Several Illinois libraries have been the target of bomb threats in recent days, according to Secretary of State Alexi Giannoulias. He issued a statement Tuesday morning.
"As the State’s Librarian, I strongly condemn these threats of violence and intimidation that are unfortunately becoming all too common at libraries in Illinois and across our nation. The bomb threats received by Illinois libraries during the past several days represent a troublesome and disturbing trend that has escalated from banning books, to harassing and criminalizing librarians and now to endangering the lives of innocent people," he said.
The Secretary of State's Office did not say how many threats have been reported, but indicated the following libraries, all in northern Illinois, were among those to have received them.
No injuries have been reported and, at least so far, police have been able to determine the threats were not credible.
The Illinois Library Association put out a statement this week.
The ACLU of Illinois also commented about the threats.
"We should all be clear. The recent threats result from ideologically driven attacks on libraries, attacks from a small handful of loud voices who seek to ban books and displays that reflect and elevate the experiences and views of LGBTQ+ people, people of color and other voices too often ignored in our society. The language and misinformation driving these book bans sadly lead some to believe that threats of violence are an appropriate response to children’s books they do not like," the ACLU said.
"Threats of violence against libraries make clear that each of us must support the work of all librarians across Illinois. It is time that we unite as a state in opposing the voices of anger that want to ban books and not allow ourselves to be coerced by threats. We encourage everyone to show support for their public library by increasing your patronage, attending a library board meeting or sharing a message of support with your local librarians. It is time to speak up."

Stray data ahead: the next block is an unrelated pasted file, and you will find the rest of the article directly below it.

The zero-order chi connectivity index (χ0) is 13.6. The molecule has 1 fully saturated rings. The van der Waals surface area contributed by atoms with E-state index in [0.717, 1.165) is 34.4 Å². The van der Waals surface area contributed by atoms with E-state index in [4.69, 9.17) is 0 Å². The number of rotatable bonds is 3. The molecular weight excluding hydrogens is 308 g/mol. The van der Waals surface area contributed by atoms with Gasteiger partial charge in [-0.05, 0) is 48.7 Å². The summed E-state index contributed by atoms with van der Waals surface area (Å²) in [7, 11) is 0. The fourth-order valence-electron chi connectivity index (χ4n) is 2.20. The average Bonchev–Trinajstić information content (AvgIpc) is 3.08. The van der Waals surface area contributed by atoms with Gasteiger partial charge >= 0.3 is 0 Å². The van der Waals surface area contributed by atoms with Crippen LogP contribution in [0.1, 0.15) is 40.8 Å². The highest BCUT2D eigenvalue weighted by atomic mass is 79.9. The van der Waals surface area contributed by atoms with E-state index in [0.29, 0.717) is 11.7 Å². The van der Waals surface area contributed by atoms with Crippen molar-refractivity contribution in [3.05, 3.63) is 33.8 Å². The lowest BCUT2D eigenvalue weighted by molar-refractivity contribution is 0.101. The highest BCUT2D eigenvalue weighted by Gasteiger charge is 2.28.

Earlier this year, Giannoulias spearheaded the effort to pass a law punishing libraries that ban books. The governor later signed the measure that allows withholding funding to public or school libraries. Giannoulias said the bans are about "restricting the freedom of ideas that some disagree with."
"I wholeheartedly support our libraries, which are committed to serving our communities as safe, welcoming havens to learn and access ideas and especially our librarians who are dedicated public servants devoted to treating people with dignity and respect. Libraries and librarians protect our First Amendment right to free speech and our constitutional right to read," Giannoulias said.
"We must join together to stand up to fringe elements that resort to threats of violence and seek to destroy the fundamental freedoms that our nation was founded upon."